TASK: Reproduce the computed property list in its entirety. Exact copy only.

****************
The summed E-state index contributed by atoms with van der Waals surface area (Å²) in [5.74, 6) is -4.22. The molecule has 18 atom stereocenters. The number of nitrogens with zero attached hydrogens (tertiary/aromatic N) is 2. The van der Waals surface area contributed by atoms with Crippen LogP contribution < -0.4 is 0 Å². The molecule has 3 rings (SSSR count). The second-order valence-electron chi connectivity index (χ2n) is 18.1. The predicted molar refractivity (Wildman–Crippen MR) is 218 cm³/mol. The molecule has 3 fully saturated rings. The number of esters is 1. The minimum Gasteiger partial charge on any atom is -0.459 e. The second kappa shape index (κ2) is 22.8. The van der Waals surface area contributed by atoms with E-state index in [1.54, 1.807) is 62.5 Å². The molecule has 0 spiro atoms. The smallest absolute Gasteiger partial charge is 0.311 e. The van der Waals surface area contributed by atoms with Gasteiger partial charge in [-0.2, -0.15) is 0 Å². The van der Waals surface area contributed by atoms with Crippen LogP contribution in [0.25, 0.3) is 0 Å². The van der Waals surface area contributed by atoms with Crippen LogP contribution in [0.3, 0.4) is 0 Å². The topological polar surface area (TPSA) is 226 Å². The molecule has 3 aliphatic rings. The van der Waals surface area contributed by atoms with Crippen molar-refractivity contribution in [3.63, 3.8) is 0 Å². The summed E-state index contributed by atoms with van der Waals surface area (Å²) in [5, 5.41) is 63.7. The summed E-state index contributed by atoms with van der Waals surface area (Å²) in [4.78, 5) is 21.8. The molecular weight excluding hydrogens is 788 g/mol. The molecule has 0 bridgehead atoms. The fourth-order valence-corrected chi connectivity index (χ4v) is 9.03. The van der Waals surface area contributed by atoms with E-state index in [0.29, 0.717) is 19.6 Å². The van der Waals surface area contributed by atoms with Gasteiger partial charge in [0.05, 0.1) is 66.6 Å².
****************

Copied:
The summed E-state index contributed by atoms with van der Waals surface area (Å²) in [5.74, 6) is -4.22. The molecule has 18 atom stereocenters. The number of nitrogens with zero attached hydrogens (tertiary/aromatic N) is 2. The van der Waals surface area contributed by atoms with Crippen LogP contribution < -0.4 is 0 Å². The molecule has 3 rings (SSSR count). The second-order valence-electron chi connectivity index (χ2n) is 18.1. The predicted molar refractivity (Wildman–Crippen MR) is 218 cm³/mol. The molecule has 3 fully saturated rings. The number of esters is 1. The minimum Gasteiger partial charge on any atom is -0.459 e. The second kappa shape index (κ2) is 22.8. The van der Waals surface area contributed by atoms with E-state index in [1.54, 1.807) is 62.5 Å². The molecule has 0 spiro atoms. The smallest absolute Gasteiger partial charge is 0.311 e. The van der Waals surface area contributed by atoms with Gasteiger partial charge in [-0.2, -0.15) is 0 Å². The van der Waals surface area contributed by atoms with Crippen LogP contribution in [0.25, 0.3) is 0 Å². The van der Waals surface area contributed by atoms with Crippen LogP contribution in [0.3, 0.4) is 0 Å². The topological polar surface area (TPSA) is 226 Å². The molecule has 3 aliphatic rings. The van der Waals surface area contributed by atoms with Crippen molar-refractivity contribution in [3.63, 3.8) is 0 Å². The summed E-state index contributed by atoms with van der Waals surface area (Å²) in [5, 5.41) is 63.7. The summed E-state index contributed by atoms with van der Waals surface area (Å²) in [4.78, 5) is 21.8. The molecular weight excluding hydrogens is 788 g/mol. The molecule has 0 bridgehead atoms. The fourth-order valence-corrected chi connectivity index (χ4v) is 9.03. The van der Waals surface area contributed by atoms with E-state index in [0.29, 0.717) is 19.6 Å². The van der Waals surface area contributed by atoms with Gasteiger partial charge in [0.05, 0.1) is 66.6 Å².